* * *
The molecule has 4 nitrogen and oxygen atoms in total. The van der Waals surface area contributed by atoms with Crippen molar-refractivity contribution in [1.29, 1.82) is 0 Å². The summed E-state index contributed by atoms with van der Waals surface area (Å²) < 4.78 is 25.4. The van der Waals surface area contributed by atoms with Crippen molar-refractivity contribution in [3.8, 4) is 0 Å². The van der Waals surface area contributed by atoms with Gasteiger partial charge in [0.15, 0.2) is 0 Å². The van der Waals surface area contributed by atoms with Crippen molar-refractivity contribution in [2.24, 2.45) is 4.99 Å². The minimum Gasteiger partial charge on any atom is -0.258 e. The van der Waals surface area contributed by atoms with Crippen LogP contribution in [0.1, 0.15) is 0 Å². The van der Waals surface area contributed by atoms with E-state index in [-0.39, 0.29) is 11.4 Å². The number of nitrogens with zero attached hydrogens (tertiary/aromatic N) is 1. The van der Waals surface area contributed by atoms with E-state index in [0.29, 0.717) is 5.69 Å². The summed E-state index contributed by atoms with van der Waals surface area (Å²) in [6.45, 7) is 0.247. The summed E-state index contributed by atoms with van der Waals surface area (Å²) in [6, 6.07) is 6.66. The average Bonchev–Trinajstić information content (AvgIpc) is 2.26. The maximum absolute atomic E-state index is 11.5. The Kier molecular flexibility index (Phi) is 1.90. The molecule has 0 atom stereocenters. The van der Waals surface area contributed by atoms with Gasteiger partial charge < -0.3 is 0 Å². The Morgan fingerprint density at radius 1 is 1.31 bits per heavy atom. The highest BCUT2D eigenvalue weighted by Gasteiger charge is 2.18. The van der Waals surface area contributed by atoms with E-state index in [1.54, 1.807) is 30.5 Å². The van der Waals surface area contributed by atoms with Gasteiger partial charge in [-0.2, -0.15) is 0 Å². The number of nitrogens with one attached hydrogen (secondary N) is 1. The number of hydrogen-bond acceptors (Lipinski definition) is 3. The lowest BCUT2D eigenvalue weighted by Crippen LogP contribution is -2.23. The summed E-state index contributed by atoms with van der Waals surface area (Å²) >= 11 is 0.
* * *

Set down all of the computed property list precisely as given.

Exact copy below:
The molecule has 4 nitrogen and oxygen atoms in total. The van der Waals surface area contributed by atoms with Crippen molar-refractivity contribution in [1.29, 1.82) is 0 Å². The summed E-state index contributed by atoms with van der Waals surface area (Å²) < 4.78 is 25.4. The van der Waals surface area contributed by atoms with Crippen molar-refractivity contribution in [3.8, 4) is 0 Å². The van der Waals surface area contributed by atoms with Gasteiger partial charge in [0.15, 0.2) is 0 Å². The van der Waals surface area contributed by atoms with Crippen molar-refractivity contribution in [2.24, 2.45) is 4.99 Å². The minimum Gasteiger partial charge on any atom is -0.258 e. The van der Waals surface area contributed by atoms with Crippen LogP contribution in [0.1, 0.15) is 0 Å². The van der Waals surface area contributed by atoms with E-state index in [-0.39, 0.29) is 11.4 Å². The number of nitrogens with zero attached hydrogens (tertiary/aromatic N) is 1. The van der Waals surface area contributed by atoms with E-state index in [0.29, 0.717) is 5.69 Å². The summed E-state index contributed by atoms with van der Waals surface area (Å²) in [6.45, 7) is 0.247. The summed E-state index contributed by atoms with van der Waals surface area (Å²) in [6, 6.07) is 6.66. The average Bonchev–Trinajstić information content (AvgIpc) is 2.26. The maximum absolute atomic E-state index is 11.5. The Kier molecular flexibility index (Phi) is 1.90. The molecule has 0 atom stereocenters. The van der Waals surface area contributed by atoms with Gasteiger partial charge < -0.3 is 0 Å². The Morgan fingerprint density at radius 1 is 1.31 bits per heavy atom. The highest BCUT2D eigenvalue weighted by Gasteiger charge is 2.18. The van der Waals surface area contributed by atoms with E-state index in [1.54, 1.807) is 30.5 Å². The van der Waals surface area contributed by atoms with Gasteiger partial charge in [-0.2, -0.15) is 0 Å². The number of nitrogens with one attached hydrogen (secondary N) is 1. The number of hydrogen-bond acceptors (Lipinski definition) is 3. The lowest BCUT2D eigenvalue weighted by Crippen LogP contribution is -2.23. The summed E-state index contributed by atoms with van der Waals surface area (Å²) >= 11 is 0.